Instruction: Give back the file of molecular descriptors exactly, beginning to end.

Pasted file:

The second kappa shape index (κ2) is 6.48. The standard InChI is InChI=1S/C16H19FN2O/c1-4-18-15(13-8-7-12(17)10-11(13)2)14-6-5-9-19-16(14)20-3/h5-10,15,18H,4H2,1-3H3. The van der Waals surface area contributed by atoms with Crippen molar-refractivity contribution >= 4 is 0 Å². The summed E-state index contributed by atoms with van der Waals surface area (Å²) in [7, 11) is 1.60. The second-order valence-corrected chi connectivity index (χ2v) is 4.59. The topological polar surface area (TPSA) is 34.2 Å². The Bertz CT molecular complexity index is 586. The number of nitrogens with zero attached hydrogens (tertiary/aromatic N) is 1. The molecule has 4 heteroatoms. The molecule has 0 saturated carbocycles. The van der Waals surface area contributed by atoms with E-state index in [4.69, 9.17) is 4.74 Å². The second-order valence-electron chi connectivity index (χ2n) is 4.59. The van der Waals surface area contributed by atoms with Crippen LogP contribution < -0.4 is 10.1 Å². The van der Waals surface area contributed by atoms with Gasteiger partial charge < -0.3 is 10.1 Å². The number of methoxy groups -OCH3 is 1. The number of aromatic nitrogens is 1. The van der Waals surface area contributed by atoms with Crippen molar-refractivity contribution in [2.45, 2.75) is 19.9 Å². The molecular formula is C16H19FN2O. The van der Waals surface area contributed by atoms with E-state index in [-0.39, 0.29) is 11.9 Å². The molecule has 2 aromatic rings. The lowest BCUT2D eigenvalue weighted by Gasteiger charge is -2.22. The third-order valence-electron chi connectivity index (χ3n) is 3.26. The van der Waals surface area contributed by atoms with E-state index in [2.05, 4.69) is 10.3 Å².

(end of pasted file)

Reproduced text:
The second kappa shape index (κ2) is 6.48. The standard InChI is InChI=1S/C16H19FN2O/c1-4-18-15(13-8-7-12(17)10-11(13)2)14-6-5-9-19-16(14)20-3/h5-10,15,18H,4H2,1-3H3. The van der Waals surface area contributed by atoms with Crippen molar-refractivity contribution >= 4 is 0 Å². The summed E-state index contributed by atoms with van der Waals surface area (Å²) in [7, 11) is 1.60. The second-order valence-corrected chi connectivity index (χ2v) is 4.59. The topological polar surface area (TPSA) is 34.2 Å². The Bertz CT molecular complexity index is 586. The number of nitrogens with zero attached hydrogens (tertiary/aromatic N) is 1. The molecule has 4 heteroatoms. The molecule has 0 saturated carbocycles. The van der Waals surface area contributed by atoms with E-state index in [4.69, 9.17) is 4.74 Å². The second-order valence-electron chi connectivity index (χ2n) is 4.59. The van der Waals surface area contributed by atoms with Crippen LogP contribution < -0.4 is 10.1 Å². The van der Waals surface area contributed by atoms with Gasteiger partial charge < -0.3 is 10.1 Å². The number of methoxy groups -OCH3 is 1. The number of aromatic nitrogens is 1. The van der Waals surface area contributed by atoms with Crippen molar-refractivity contribution in [2.45, 2.75) is 19.9 Å². The molecular formula is C16H19FN2O. The van der Waals surface area contributed by atoms with E-state index in [-0.39, 0.29) is 11.9 Å². The molecule has 2 aromatic rings. The lowest BCUT2D eigenvalue weighted by Gasteiger charge is -2.22. The third-order valence-electron chi connectivity index (χ3n) is 3.26. The van der Waals surface area contributed by atoms with E-state index in [2.05, 4.69) is 10.3 Å².